Those for whom Christ Prayed --"Sanctify Them. "

The men for whom Christ prayed were converted men, and were living in justified relation to God. In proof of this statement, let the reader study the context carefully.


In the sixteenth chapter of St. John, the one immediately preceding the sacerdotal prayer, the conversation which is recorded would be impossible were the disciples conscious of guilt. One can not read those sublime verses without the irresistible conviction that the disciples' sky of soul-consciousness was blue and cloudless. There is no hint in Christ's discourse that these men are "of the world," but rather it is taken for granted that they are children of God and heirs of the kingdom.


It is the sheerest folly for one to maintain that the conversion of the disciples did not occur prior to Pentecost. If words mean anything, Jesus made a specific statement to the contrary. "Rejoice," says He, "that your names are written in heaven." In His prayer He says to His Father: "They have kept Thy word"; "they are Thine"; "I pray for them, I pray not for the world." Notice the distinction which He makes between "them" and "the world." These men are picked men. They are very different from the great unpardoned, sinful throng outside the kingdom -- they are CHRISTIANS.


A very good evidence of the genuineness of the conversion of the disciples was their painstaking care to follow out minutely the directions of their ascended Lord. He had prayed for their sanctification; they desired it. He had spoken of a coming Comforter, and they eagerly awaited His advent. He had said, "Tarry in Jerusalem until" His arrival, and they conscientiously met in an "upper room" for a ten-day prayer-meeting. "Farewell! friends; farewell! memory-haunted synagogues; farewell! sacred temple; farewell! long-bearded priests; farewell all! we must go to prayer: our Lord said that we should be sanctified." And thus in long line the one hundred and twenty file up the stairs to the Chamber of Blessing. There is no lightness, no jesting, no quibbling, no bickering; all are serious, terribly in earnest, intent on "the promise of the Father." There is Peter, impulsive and eager, whole-hearted and enthusiastic; there is the meek and quiet Mary, who sat at Jesus' feet at the old home in Bethany; there is the child-like saint, the devout and spiritual John; there is the repentant woman of Magdala; and there are many others who betake themselves to that sacred place -- "the upper room." One all-engrossing thought fills their minds. "The promise of the Father which ye have heard of me. The promise of the Father! The promise of the Father! O, when will He come? We would know more about our departed Lord. He is gone from us. Our hearts are torn and bleeding and lonely. Jesus said, 'He shall testify of me.' Would that He would come now!"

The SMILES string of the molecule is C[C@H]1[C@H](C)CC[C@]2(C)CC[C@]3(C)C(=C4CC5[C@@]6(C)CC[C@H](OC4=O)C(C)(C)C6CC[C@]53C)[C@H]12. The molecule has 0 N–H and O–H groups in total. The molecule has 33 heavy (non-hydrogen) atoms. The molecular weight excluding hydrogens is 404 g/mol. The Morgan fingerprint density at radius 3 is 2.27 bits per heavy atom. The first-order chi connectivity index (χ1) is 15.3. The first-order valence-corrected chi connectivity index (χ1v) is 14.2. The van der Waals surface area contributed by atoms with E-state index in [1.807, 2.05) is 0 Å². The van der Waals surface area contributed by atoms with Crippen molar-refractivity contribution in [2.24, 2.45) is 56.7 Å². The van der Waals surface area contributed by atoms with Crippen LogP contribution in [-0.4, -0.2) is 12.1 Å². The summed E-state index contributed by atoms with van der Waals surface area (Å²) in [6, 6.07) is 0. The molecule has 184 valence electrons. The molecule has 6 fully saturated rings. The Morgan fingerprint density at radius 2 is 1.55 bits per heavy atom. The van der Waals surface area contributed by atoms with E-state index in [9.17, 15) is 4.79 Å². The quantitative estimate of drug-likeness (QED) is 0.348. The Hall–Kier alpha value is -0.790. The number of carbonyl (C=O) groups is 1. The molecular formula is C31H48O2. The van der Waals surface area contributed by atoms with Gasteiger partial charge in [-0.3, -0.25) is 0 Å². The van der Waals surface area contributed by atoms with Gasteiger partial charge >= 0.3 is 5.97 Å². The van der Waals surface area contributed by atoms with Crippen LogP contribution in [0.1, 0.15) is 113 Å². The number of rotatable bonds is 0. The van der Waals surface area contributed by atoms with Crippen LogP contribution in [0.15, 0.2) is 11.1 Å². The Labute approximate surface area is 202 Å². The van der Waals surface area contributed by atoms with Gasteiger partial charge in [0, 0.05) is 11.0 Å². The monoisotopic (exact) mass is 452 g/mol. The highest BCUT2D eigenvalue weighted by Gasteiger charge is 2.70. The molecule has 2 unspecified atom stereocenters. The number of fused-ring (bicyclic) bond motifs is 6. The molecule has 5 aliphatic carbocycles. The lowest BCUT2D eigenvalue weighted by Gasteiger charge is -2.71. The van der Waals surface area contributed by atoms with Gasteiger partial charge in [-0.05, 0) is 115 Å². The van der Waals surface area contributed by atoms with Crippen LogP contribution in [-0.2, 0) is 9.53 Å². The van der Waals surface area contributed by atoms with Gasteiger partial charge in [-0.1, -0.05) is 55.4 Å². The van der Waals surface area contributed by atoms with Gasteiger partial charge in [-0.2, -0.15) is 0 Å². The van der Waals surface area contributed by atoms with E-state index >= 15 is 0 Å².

But why are there only one hundred and twenty? Was it not into Jerusalem that Christ entered riding over a cloak-carpeted way amid the deafening shouts of "Hosanna"? Did He not teach and instruct and heal hundreds, if not thousands, in and about Jerusalem? Was He not lionized at times by an admiring public? Yea, truly; but one may admire Christ and yet not love Him. There are many who at some "hard saying" refuse to walk with Him. Thousands who have a keen appreciation of "loaves and fishes" shrink from "leaving all" and following Jesus. A great concourse is drawn and held spell-bound by a naive, graceful, eloquent, artless preacher who uses "lilies," and the "grass of the field," and the "sower" of seed, and the "sparrow" in the air to enforce his truth. But one may be interested, and yet not be saved.